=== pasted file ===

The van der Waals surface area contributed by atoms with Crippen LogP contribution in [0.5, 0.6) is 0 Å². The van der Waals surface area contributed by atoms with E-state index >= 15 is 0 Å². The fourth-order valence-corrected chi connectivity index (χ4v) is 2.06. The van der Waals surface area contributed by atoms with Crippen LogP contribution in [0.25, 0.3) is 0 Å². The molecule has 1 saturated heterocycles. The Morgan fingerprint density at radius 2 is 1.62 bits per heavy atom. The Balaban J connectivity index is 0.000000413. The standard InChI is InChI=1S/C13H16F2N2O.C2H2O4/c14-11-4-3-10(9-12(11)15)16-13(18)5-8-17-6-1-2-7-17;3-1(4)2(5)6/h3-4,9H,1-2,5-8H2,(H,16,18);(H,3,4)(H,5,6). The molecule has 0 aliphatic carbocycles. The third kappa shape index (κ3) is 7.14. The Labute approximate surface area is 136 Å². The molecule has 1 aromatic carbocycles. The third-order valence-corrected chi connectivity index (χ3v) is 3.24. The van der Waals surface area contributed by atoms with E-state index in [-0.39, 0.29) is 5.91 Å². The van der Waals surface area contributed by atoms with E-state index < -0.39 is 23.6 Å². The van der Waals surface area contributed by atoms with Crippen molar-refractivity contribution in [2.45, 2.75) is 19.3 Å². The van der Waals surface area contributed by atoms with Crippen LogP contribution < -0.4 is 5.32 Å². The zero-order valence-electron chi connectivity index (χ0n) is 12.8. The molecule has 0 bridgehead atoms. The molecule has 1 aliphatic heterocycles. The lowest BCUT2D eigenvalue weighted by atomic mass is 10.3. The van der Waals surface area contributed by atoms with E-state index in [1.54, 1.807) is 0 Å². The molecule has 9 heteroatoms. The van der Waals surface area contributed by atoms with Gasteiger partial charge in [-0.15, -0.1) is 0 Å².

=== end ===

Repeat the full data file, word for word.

The van der Waals surface area contributed by atoms with Crippen LogP contribution in [0.5, 0.6) is 0 Å². The van der Waals surface area contributed by atoms with E-state index >= 15 is 0 Å². The fourth-order valence-corrected chi connectivity index (χ4v) is 2.06. The van der Waals surface area contributed by atoms with Crippen LogP contribution in [0.25, 0.3) is 0 Å². The molecule has 1 saturated heterocycles. The Morgan fingerprint density at radius 2 is 1.62 bits per heavy atom. The Balaban J connectivity index is 0.000000413. The standard InChI is InChI=1S/C13H16F2N2O.C2H2O4/c14-11-4-3-10(9-12(11)15)16-13(18)5-8-17-6-1-2-7-17;3-1(4)2(5)6/h3-4,9H,1-2,5-8H2,(H,16,18);(H,3,4)(H,5,6). The molecule has 0 aliphatic carbocycles. The third kappa shape index (κ3) is 7.14. The Labute approximate surface area is 136 Å². The molecule has 1 aromatic carbocycles. The third-order valence-corrected chi connectivity index (χ3v) is 3.24. The van der Waals surface area contributed by atoms with E-state index in [-0.39, 0.29) is 5.91 Å². The van der Waals surface area contributed by atoms with E-state index < -0.39 is 23.6 Å². The van der Waals surface area contributed by atoms with Crippen molar-refractivity contribution in [2.45, 2.75) is 19.3 Å². The van der Waals surface area contributed by atoms with Crippen LogP contribution < -0.4 is 5.32 Å². The zero-order valence-electron chi connectivity index (χ0n) is 12.8. The molecule has 0 bridgehead atoms. The molecule has 1 aliphatic heterocycles. The lowest BCUT2D eigenvalue weighted by atomic mass is 10.3. The van der Waals surface area contributed by atoms with E-state index in [1.54, 1.807) is 0 Å². The molecule has 9 heteroatoms. The van der Waals surface area contributed by atoms with Gasteiger partial charge in [-0.15, -0.1) is 0 Å².